Bloco de Esquerda accuses Capitão Ferreira of “arrogance”
With heightened press attention this morning on the possibility of corruption within the former PSD leadership of Rui Rio, the government’s latest casualty – himself in the frame over suspicions of corruption – has pulled out of his eagerly-awaited hearing by the parliamentary commission on defence.
Leader of Bloco de Esquerda left-wingers Mariana Mortágua is not buying the official excuse (that he is now an official suspect in a corruption investigation), saying she believes the refusal to answer MPs questions is motivated by “arrogance”.
Mortágua is calling for ‘explanations’ from the two figures in this controversy who have so far said either nothing, or very little: the current minister of defence Helena Carreiras, and her predecessor João Gomes Cravinho, currently Minister of Foreign Affairs.
“They have an obligation to give answers”, she said – “but the bigger the questions, the more serious the questions, the fewer answers we have from the government; the more authoritarianism we have; the more answers of absolute power we have, and the less humility, transparency and ability to respond to the scrutiny that is the natural scrutiny in the face of situations as serious as these”.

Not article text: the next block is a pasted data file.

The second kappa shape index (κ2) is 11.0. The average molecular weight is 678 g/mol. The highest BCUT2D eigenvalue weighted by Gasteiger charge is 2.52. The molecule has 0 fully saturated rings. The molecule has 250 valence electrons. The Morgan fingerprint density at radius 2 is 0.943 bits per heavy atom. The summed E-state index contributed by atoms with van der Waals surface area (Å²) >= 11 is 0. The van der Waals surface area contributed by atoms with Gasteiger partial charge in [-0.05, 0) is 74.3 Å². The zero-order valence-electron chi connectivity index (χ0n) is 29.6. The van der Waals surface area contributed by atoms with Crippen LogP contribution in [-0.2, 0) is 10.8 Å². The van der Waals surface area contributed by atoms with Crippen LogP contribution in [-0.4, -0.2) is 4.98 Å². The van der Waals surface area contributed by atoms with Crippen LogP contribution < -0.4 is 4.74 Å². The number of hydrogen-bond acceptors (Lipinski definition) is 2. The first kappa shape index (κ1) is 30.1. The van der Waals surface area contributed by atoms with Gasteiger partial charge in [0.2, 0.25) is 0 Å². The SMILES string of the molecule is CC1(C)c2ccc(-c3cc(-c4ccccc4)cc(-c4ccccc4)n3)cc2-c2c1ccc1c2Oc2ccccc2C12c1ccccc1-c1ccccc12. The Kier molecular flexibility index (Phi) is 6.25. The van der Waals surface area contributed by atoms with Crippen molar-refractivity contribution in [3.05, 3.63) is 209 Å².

By dint of being serving ministers, Helena Carreiras and João Gomes Cravinho, will have little choice but to face the parliamentary defence commission – and whether a final report on questions over Perfect Storm goes the same way as the final report on TAP is irrelevant, in the end: the public will have seen (or at least read) their responses to MPs’ questions, whether the government decides they are irrelevant and innocuous or not.
“All this news about contracts in the Ministry of Defence makes it increasingly valid that this (Perfect Storm) is not an isolated case, but a repeated problem with contracts in the Ministry of Defence”, Mariana Mortágua told journalists today. “That is why we argue that there needs to be an audit that cannot be done by the Ministry of Defence services themselves. It has to be a public, serious audit, I think the Court of Auditors would be the best entity to be able to audit and understand what is going on with contracts at the Ministry of Defence,” she said, just as ‘all hell broke loose’ journalistically speaking, with the PJ swoop on businesses and premises connected to Rui Rio’s years at the helm of the Social Democrat party.